I’ve said it before and I’ll say it again, Norway is by far the most amazing country I’ve visited. And as a result Tromso is my favourite city that I have travelled to. After surviving the previous night, it was only fitting to test my limits again. My second night in Tromso was both dangerous yet probably one of the best nights of my life. Seeing the Northern Lights are on the top of the bucket list of many travellers. As a result there are very few experiences around the world that can top seeing this natural phenomenon. If you ever find yourself in a northern country such as Canada, Norway, Sweden or Finland there is something you must do. It may come with a hefty price tag however dog sledding is such an amazing experience that it is worth it.
Benji and I had a dog sledding tour booked for 4pm. We met at the pickup point roughly 15 minutes and by that time it had already been dark for about 2 hours. It was only a small group, there were about 8 other people. Once we had met up with the tour leader we got into a van and he drove us to our destination. It was about an hour drive and i’m pretty sure we were in the middle of nowhere. It was dark, cold and without any phone signal there was no way of knowing exactly where we were. Once we had arrived we were given a quick toilet break, a short briefing and were almost ready to go. We just needed a few pieces of equipment which we were provided with. We were given boots, a few added layers of clothing, gloves, a beanie and a headlight. All of this would help combat the weather and darkness.
We were finally all ready go dog sledding. We were in pairs, one person would stand on the back of the sled controlling the dogs and the brakes. The second person was sitting of the sled and had access to and anchor that was like an ice pick. In case the sled tipped over or you crashed the anchor was used to stop the dogs so you could get set back up again. Each sled had six dogs in two lines of three. The tour leader was at the front and each pair followed behind. Taking off one at a time behind the leader we were second last to go. I began standing on the back of the sled and it was soon our turn to take off. Our dogs took off faster than I was expecting and within about 5 seconds our sled had already tipped over and i was on the floor. Luckily Benji acted quickly and used the anchor and shortly our dogs came to a stop. I didn’t expect to crash straight away.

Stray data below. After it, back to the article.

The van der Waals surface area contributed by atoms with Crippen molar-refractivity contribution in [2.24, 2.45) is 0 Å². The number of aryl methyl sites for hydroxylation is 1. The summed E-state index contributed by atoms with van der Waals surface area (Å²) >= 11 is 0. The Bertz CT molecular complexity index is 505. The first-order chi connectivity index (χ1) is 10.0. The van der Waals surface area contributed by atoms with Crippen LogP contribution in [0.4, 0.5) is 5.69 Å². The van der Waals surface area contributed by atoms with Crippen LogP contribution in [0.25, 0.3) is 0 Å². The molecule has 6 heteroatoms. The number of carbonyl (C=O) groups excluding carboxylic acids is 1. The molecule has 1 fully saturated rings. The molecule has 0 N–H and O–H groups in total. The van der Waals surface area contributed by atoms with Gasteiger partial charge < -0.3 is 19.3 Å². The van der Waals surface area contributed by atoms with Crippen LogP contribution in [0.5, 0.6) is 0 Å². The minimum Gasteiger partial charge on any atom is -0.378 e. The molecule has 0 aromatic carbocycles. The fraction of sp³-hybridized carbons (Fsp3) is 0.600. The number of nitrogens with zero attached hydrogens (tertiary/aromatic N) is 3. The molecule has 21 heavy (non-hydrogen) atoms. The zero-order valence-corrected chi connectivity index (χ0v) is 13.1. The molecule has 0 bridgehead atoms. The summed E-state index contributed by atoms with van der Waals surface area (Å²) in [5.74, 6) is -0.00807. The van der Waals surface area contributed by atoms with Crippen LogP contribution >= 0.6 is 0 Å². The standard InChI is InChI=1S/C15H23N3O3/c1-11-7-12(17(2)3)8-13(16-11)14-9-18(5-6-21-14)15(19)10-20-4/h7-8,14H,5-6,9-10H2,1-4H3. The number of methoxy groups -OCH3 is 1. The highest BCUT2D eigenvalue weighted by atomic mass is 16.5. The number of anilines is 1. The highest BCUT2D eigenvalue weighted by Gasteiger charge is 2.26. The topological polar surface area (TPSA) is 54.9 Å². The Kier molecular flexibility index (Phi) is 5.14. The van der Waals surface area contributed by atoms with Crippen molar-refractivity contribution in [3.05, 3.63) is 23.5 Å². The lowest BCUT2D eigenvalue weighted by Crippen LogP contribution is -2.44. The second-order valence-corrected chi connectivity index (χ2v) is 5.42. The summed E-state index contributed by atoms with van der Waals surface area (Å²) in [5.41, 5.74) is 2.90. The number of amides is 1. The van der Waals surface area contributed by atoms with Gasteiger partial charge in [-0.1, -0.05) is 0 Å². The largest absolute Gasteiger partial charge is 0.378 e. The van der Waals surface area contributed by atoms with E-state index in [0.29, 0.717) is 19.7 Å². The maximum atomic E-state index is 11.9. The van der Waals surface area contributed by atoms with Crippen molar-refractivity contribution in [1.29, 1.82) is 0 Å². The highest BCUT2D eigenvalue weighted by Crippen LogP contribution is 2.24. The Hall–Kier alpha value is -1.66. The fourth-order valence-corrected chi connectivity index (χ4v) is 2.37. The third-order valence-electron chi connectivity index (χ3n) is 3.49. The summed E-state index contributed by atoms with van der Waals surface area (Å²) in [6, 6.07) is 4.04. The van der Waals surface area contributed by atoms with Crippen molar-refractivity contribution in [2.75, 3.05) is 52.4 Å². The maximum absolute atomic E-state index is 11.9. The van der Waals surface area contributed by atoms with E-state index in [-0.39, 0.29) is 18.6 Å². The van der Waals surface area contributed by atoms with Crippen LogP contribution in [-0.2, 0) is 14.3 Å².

It wasn’t long before we were back up and off again. Every so often Benji and I swapped so we both got a chance to control the sled. Sitting in the sled gave us an opportunity to get some photos however we had to be careful. If we happened to crash whilst someone was taking photos It would take longer to deploy the anchor which may have resulted inan injury. At one point whilst I was on the back of the sled, Benji was filming a video and we ended up crashing. However once again the anchor was place down quickly and we were okay. Although it was cold for us we were told that this winter in Norway had been so warmer than normal. As a result this meant there was less snow on the ground and more ice. So if we did happen to crash and were dragged along the ice it wouldn’t end good for us.
Apart from the 3 or 4 times that we crashed, dog sledding in Tromso was amazing. Being in the middle of nowhere on the back of a sled being driven by dogs was such an unforgettable experience. As good as it was it was going to get slightly better. Looking around whilst on the sled we could see the stars in the sky which meant one thing. The sky was clear and it wasn’t long before we the familiar dancing lights we had witnessed the night before. Only this time they were bigger and brighter. Not only were we dog sledding, we were now dog sledding under the Northern Lights. After about an hour we came to a stop and were given a break. It was a great chance to get some photos of the dogs and the lights. It was a truly phenomenal experience. Once we we were finished taking photos we hopped back on our sleds and made the journey back to our camp where we began.
When we got back we were given the opportunity to handle the dogs. We unharnessed them and walked them back to their enclosures where they stay whilst they aren’t sledding. Once all the dogs were back we sat around a fire which was great to warm up. We were given tea and biscuits whilst our leader told us stories of his experiences sledding. From his multiple day trips to him cross country dog sledding in countries such as Sweden and Canada it was amazing to hear from someone so experienced. Apart from the dangers involved dog sledding is one of the most amazing experiences you can try, especially if you are lucky enough to see the Northern Lights as well. It is something that I can’t recommend enough and something I hope to do again someday.